Smartphone apps: Is your privacy protected?

Are your apps putting your privacy at risk? We look at the dangers and solutions for Android, BlackBerry and iOS mobile platforms.

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iOS: Taking control

The iPhone recently came to the attention of privacy activists when three bugs were discovered relating to the location information on iOS devices. Those bugs have been squashed, but they did bring privacy issues into sharp relief for many iPhone and iPad users.

While Android apps specifically alert you to which permissions they need before and during installation, iOS apps tend not to be so upfront about what they're up to. This is largely because Apple doesn't require developers to alert users about such things (though some apps may still include those details in their descriptions). Knowing exactly what an iPhone or iPad app is accessing and what it's doing with the information it collects requires a bit of investigation and understanding of how Apple designed iOS.

Apple's philosophy -- that specific details concerning permission don't have to be presented to users -- seems to reflect the fact that the company reviews each app before it gets listed in its App Store. When Apple reviews an app, it tries to verify several things, including these: Does the app do what it says it does? Does it function reliably? And does it respect the limitations that Apple has put on developers?

This process does weed out some security threats, like apps that carry malware, but it doesn't mean that every app is an equally good citizen when it comes to your personal data. For example, an investigation by the Wall Street Journal in April found that an app called Pumpkin Maker "transmits location to an ad network without asking permission." The Journal also reported that the creator of Pumpkin Maker received a subpoena in a federal privacy probe about mobile apps.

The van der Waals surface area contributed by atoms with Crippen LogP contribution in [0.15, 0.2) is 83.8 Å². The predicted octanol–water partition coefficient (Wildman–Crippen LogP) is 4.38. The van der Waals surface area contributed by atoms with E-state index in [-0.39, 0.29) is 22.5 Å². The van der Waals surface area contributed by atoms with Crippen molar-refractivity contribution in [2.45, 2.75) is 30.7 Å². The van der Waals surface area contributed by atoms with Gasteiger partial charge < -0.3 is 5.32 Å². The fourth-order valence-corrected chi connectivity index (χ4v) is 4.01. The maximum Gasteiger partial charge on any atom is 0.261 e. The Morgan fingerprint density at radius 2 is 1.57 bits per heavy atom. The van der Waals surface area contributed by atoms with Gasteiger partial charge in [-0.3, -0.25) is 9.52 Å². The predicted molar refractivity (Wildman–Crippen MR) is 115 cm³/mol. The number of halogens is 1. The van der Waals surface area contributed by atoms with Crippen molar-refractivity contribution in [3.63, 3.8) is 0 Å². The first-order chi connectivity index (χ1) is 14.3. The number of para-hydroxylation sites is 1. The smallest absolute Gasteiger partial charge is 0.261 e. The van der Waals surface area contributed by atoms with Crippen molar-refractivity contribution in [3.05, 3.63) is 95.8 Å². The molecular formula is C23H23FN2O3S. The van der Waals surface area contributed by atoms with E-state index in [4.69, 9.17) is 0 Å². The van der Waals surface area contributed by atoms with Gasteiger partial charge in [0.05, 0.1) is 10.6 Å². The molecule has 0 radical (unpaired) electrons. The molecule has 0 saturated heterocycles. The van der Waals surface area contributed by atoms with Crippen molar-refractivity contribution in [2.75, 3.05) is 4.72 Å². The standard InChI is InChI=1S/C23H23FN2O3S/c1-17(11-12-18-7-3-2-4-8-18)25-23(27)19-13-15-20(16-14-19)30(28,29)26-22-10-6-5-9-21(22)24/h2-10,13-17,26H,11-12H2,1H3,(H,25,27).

(Note: Jailbreaking an iOS device to install unapproved apps -- most of which are distributed by the unofficial Cydia app store -- removes any protections that Apple does provide.)

Apps that access your personal data

In general, Apple tries to prevent developers from having full-scale access to all of the data and hardware on an iOS device. This improves overall security; however, Apple does grant developers access to a number of system components. This means that apps can pull data from most of the Apple-provided apps and features (like the Camera, Photos, Music/iPod and Contacts apps).

That gives apps access to a lot of your personal details and other data. So how do you know what an app can access?

Generally, the app's description is the place to get this information, even if it isn't explicitly spelled out. Apple's review process requires that an app must do what it says it does and ensures that apps access only the parts of the iOS system that Apple allows. That doesn't mean an app will explicitly list everything it may access, but you can get a pretty good idea from the description.

Privacy using iOS
The Location Services option in iOS Settings allows you to allow/disallow location data for specific apps.

The Skype app, for example, can import your contacts so they can be used in placing VOIP calls, something that isn't explicitly stated in its description. But you can easily infer that the app will have some level of access to your contacts by both what the app is designed to do and from this sentence in the app's description: "Plus call or text your Contacts (or any other number) at Skype's low rates." Network access, which is implied by the nature of the app, is also explicitly stated as part of the description because Skype can function over both Wi-Fi and 3G connections.

While learning all of that involves a bit of detective work, it isn't particularly onerous to figure out what data or device features an app will use based on the description alone.

It's also worth noting that, with very few exceptions (location data being the biggest), iOS apps don't access external information unless you do something to trigger that access. Examples of actions that could trigger such access include selecting a photo to post on Facebook, picking a song or playlist to listen to during a gaming session, or choosing one or more contacts to use for VoIP calls or messaging.

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